Let’s say you wanted to create a “pointer” to this pointer value. It would look like this:

Memory address    Value
0x11335577        0x22334455

You now have a new “pointer” value in memory which is storing the memory address of the previously-defined pointer value.

Pointers can be created like this indefinitely – the key is remembering that a pointer is just another value that the compiler interprets as a memory location (and it provides various access semantics such as * and -> which are special to “pointer” types).

Reference to a pointer

A reference can be thought of as a view, or alias, on to another real object. When you create a reference to a pointer called myReference, you are simply defining a new name called myReference which can be used to access the pointer which you have previous defined in memory.

Internally, references are implemented using pointers, but this is beyond the scope of your question.

References have restrictions over other types in C++ – for example, you must always initialize a reference to “refer” to a real object when you create it, while a pointer may point to memory which is invalid, or uninitialised.

Pointer to a reference

This doesn’t exist. As stated earlier, a reference is merely an alias to another object. You can’t “point” to a reference, because it isn’t an object in itself but merely another name for a real object.

Of course, you can have a pointer to the object that a reference is referring to. But now we are back in vanilla pointer territory.

Note about parameters

When you pass a parameter by value to a method or routine, you are essentially passing a “copy” of the object to the method. Any changes you make to the value within the routine will be lost when the routine returns, because the parameter will be treated as a local variable in the context of the routine.

If you want to modify a parameter which is passed in so the client (calling) code can access the change, you must pass the parameter by pointer or by reference.

For example:

void myMethod(int myValue)
    // NOTE: This change will be lost to the caller!
    myValue = 5;

void myMethod2(int* myValue)
    // Correct way of modifying pointer parameter value
    *myValue = 5;

void myMethod3(int& myValue)
    // Correct way of modifying reference parameter value
    myValue = 5;

Let’s now say that your method wants to allocate memory for a pointer. You could be tempted to do this:

void myMethod4(int* myValue)
    // Warning: You will lose the address of the allocated
    // memory when you return!
    myValue = new int[5];

But remember, you are modifying the copy of the pointer value here, not the real pointer value. Since you are wanting to modify the pointer in this routine, and not the value that the pointer “points” to, you need to pass it in as a “pointer to a pointer” or a “reference to a pointer”:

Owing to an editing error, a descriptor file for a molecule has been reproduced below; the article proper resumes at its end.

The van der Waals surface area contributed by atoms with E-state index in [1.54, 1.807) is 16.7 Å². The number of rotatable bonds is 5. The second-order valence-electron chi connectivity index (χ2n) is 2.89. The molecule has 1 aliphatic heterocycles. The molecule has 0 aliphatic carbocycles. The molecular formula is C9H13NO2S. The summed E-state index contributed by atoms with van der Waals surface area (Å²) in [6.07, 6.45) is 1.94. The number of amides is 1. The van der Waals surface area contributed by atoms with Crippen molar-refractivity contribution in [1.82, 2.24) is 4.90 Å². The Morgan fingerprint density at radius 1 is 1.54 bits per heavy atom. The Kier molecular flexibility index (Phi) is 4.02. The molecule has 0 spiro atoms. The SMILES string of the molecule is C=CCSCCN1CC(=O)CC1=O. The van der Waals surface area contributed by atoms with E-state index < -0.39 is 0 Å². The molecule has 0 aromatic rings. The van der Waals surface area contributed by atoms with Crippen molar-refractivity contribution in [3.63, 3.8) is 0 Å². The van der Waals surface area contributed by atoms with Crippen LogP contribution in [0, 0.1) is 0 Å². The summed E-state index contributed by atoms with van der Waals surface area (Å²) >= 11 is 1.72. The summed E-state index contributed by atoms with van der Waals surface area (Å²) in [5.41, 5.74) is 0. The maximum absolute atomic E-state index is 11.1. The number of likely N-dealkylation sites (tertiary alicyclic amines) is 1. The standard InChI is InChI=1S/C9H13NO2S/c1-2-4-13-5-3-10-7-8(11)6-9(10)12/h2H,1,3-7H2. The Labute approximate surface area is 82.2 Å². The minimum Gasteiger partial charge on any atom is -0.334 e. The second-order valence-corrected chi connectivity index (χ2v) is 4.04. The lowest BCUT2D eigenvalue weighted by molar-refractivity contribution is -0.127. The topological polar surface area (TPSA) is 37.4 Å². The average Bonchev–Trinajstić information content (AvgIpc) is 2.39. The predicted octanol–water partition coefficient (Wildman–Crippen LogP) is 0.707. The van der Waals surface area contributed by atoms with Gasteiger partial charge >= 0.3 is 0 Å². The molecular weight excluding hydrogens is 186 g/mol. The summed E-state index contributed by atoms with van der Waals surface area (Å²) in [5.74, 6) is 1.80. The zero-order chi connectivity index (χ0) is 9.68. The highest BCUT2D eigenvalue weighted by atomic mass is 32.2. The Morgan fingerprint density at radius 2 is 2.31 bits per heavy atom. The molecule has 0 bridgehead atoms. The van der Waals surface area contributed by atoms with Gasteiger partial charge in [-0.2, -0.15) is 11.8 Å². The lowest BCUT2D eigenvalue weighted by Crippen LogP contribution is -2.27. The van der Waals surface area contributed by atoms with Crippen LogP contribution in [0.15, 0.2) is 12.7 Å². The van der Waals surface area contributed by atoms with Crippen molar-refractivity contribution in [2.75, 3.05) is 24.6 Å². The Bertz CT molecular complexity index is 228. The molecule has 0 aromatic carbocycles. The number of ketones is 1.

void myMethod5(int** myValue)
    // Correct way of allocating memory in a method
    // via pointer-to-pointer
    *myValue = new int[5];

void myMethod6(int*& myValue)
    // Correct way of allocating memory in a method
    // via reference-to-pointer
    myValue = new int[5];

In these bottom 2 examples, the code which is calling myMethod5 and myMethod6 will correctly get the memory address of the newly-allocated memory via the myValue parameter pointer or reference.

It is important to note that although a reference is not an object and therefore does not have an accessible address, a reference can be contained within an object and the containing object does have an address.

struct contains_ref
     int& ref;
     contains_ref(int& target) : ref(target) {}

The “reference is an alias” explanation is not incorrect, but is often accompanied by misleading claims. A reference is not equivalent to the original object. It has its own lifetime, determined by the scope or object that contains it, and not the object it refers to. And a reference can outlive an object and be used to refer to a new object created at the same address.

Treat a reference as what it really is — an abstraction around a pointer that excludes null as a valid value, and prevents reseating1 — and not something magic. The only unusual property of a reference that isn’t derived from its pointer nature is lifetime extension of temporaries.

1Actually this is a consequence of the fact that C++ doesn’t provide any syntax for referring to the reference itself rather than its target. All operators, including the assignment operator, are simply applied to the target.